Jane Wenham-Jones on another week of Lockdown…
First published in the Isle of Thanet News of Friday 1st May 2020
Today I should have been at Chiplitfest – the Chipping Norton Literary Festival – interviewing Kirsty Wark and Dan Jarvis MP. Instead, I hammer on my son’s door to remind him it is Housework Day. He emerges blearily, clamps on headphones and grasps the hoover as if going into battle. I am left to tackle the rest. It comes to something when the highlight of the weekend is unpacking one’s new steam mop. (Handy Household Tip: it beats the hell out of a squeegee and bucket.)
Concerned that I will emerge from Lockdown with multiple chins and an arse the size of Westgate, I set up some improvised “circuit training”. The inflatable ball is in the hall; the weights, yoga mat and resistance bands across the sitting room; the twister board and vibrating “horse” in our tiny sun-lounge, and the mini trampoline out in the garden. As my son observes (clearly imagining he is being amusing), I own a lot of gym equipment for someone who doesn’t exercise.
In retaliation, I arm myself with the kitchen timer and make him do it too.
“All Change!” I bellow, after five minutes doing arm-lifts on the bottom stair, before switching to the second-hand cross-trainer that required four beefy chaps to carry it into the house and which can never be shifted again. “If we do this three times a week,” I pant, when the final buzzer has gone off, “we will feel amazing.”
The next morning, my son is complaining he’s pulled a muscle in his shoulder and I can’t walk at all.
It’s not just Chipping Norton that’s festival-less. Here we’ve had to postpone our BroadstairsLit events too.
By way of a small substitution, I do an online interview with the mega-selling novelist Clare Mackintosh, to be shown when she was due to appear, on 25th June.
When the Zoom screen opens, Clare – consummate professional that she is – is beautifully lit to a backdrop arrangement of her books, with immaculate hair and make-up. In the window next to her, I am sporting a wonky fringe, have failed to remove my computer-glasses and notice too late that there is a clear view of the pile of junk from the stalled decluttering project, piled up on my writing-room sofa. It feels awkward to conduct the questioning without fixing my sights upon my subject but the camera is at the top of the screen. The end result shows Clare smiling calmly ahead, while my eyes dart shiftily from side to side. But our timing is good. We finish discussing her latest book – After the End – with minutes to spare. I immediately Google uplighters….
The day begins with an invigorating game of Hunt-the-Corpse. In the space under the stairs, three steps down to the coat cupboard – now known fondly as The Mouse Pit – there is a definite suggestion of entrails (glad I got the steam mop), but no body.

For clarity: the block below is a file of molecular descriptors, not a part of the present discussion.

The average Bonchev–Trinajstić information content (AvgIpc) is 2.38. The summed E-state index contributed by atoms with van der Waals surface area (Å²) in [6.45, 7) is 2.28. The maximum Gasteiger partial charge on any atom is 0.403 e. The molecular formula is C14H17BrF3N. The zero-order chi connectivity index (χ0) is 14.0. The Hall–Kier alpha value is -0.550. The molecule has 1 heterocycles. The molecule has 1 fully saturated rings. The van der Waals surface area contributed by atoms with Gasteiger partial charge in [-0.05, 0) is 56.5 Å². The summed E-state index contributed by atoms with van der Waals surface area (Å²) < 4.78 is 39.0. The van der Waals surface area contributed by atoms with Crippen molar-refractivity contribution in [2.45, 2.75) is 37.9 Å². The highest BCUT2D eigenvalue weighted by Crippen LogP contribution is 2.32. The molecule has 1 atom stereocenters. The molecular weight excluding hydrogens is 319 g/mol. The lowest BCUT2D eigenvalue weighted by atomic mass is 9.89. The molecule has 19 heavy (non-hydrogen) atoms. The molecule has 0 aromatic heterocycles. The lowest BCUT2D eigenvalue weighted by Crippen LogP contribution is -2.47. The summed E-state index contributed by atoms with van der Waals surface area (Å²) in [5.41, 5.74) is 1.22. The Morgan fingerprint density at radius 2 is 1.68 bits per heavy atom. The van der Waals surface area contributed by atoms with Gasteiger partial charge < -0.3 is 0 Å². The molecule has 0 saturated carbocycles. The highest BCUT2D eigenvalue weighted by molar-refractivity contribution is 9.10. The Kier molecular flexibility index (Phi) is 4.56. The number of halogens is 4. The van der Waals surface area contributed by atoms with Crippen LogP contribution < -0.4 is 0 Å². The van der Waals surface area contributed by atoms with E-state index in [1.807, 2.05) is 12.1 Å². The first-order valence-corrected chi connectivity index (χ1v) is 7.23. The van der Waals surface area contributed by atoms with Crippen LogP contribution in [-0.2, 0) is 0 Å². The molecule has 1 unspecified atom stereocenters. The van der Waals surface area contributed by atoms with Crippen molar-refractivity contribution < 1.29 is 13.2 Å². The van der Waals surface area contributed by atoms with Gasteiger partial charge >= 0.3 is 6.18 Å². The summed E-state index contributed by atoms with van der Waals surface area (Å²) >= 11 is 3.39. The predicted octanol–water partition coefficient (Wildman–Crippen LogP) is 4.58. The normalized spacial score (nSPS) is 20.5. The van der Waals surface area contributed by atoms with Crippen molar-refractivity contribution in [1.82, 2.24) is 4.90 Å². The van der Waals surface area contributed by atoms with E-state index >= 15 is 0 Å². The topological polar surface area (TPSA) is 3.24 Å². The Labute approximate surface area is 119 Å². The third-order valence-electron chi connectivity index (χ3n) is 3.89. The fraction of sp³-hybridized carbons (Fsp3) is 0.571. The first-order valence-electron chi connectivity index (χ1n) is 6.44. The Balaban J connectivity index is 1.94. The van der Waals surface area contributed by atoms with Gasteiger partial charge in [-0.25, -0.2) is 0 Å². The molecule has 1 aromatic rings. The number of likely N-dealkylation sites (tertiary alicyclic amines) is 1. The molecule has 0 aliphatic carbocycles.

I half recall hearing the cat leaping about in the night, when I had my head under the duvet so he wouldn’t make me get up. We peer under furniture and into corners, and my son shakes the footwear left lying around the hall (again). Nobody has forgotten the day he found an exhausted rodent in the toe of a trainer. “Perhaps he took it outside again,” I say hopefully. But my friend Betty emails from France to advise that we are more likely to discover “la souris morte” dried out under a rug three months hence. Or we might smell it first. It’s having the little things to look forward to, that makes everything worthwhile.
At eleven, we hold a minute’s silence for all the key workers who have died from COVID-19 while helping others. It is unbearably moving to watch the coverage of NHS staff and others standing all across the country, in mute unity. While the rows and counter-accusations over PPE supplies rumble on and we all know it ain’t over yet. I cry.
My husband insists on eating a packet of bacon with a use-by date of 20th March, delivering the well-worn speech about salt-preserved meat on sea voyages in the 18th century, that he always trots out when he wants to cook something a bit whiffy from the back of the fridge. When this feast is over, I open windows and light the hideously-expensive essential-oil-infused, hand-poured candle I’ve been saving for happier days. The house is now bathed in the perfumes of lavender and patchouli with an undertone of rancid pork. In these times of duress, one turns to the philosophical questions that underpin our existence. Could this be preferable to the scent of rotting rodent? It may be a close-run thing…
Insight of the week
I’m getting a tad tired now, of all the “funny” videos…